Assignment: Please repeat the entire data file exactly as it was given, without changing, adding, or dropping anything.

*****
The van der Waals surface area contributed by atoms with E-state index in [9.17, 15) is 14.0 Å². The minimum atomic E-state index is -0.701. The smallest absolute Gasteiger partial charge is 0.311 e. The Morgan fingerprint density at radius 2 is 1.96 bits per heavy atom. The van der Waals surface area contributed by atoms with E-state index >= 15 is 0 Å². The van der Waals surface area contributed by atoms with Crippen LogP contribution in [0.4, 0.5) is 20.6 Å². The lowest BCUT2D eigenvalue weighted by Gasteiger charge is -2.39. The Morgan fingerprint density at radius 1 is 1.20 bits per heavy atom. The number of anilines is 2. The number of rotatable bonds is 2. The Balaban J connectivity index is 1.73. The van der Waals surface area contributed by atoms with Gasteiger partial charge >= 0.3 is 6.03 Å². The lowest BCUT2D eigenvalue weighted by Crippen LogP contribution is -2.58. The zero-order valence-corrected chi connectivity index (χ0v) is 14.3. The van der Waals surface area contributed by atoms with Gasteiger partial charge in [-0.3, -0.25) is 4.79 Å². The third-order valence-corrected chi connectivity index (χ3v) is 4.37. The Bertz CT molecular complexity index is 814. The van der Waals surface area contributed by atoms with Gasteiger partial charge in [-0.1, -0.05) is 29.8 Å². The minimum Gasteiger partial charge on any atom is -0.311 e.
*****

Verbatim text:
The van der Waals surface area contributed by atoms with E-state index in [9.17, 15) is 14.0 Å². The minimum atomic E-state index is -0.701. The smallest absolute Gasteiger partial charge is 0.311 e. The Morgan fingerprint density at radius 2 is 1.96 bits per heavy atom. The van der Waals surface area contributed by atoms with E-state index >= 15 is 0 Å². The van der Waals surface area contributed by atoms with Crippen LogP contribution in [0.4, 0.5) is 20.6 Å². The lowest BCUT2D eigenvalue weighted by Gasteiger charge is -2.39. The Morgan fingerprint density at radius 1 is 1.20 bits per heavy atom. The number of anilines is 2. The number of rotatable bonds is 2. The Balaban J connectivity index is 1.73. The van der Waals surface area contributed by atoms with Gasteiger partial charge >= 0.3 is 6.03 Å². The lowest BCUT2D eigenvalue weighted by Crippen LogP contribution is -2.58. The zero-order valence-corrected chi connectivity index (χ0v) is 14.3. The van der Waals surface area contributed by atoms with Gasteiger partial charge in [-0.3, -0.25) is 4.79 Å². The third-order valence-corrected chi connectivity index (χ3v) is 4.37. The Bertz CT molecular complexity index is 814. The van der Waals surface area contributed by atoms with Gasteiger partial charge in [-0.1, -0.05) is 29.8 Å². The minimum Gasteiger partial charge on any atom is -0.311 e.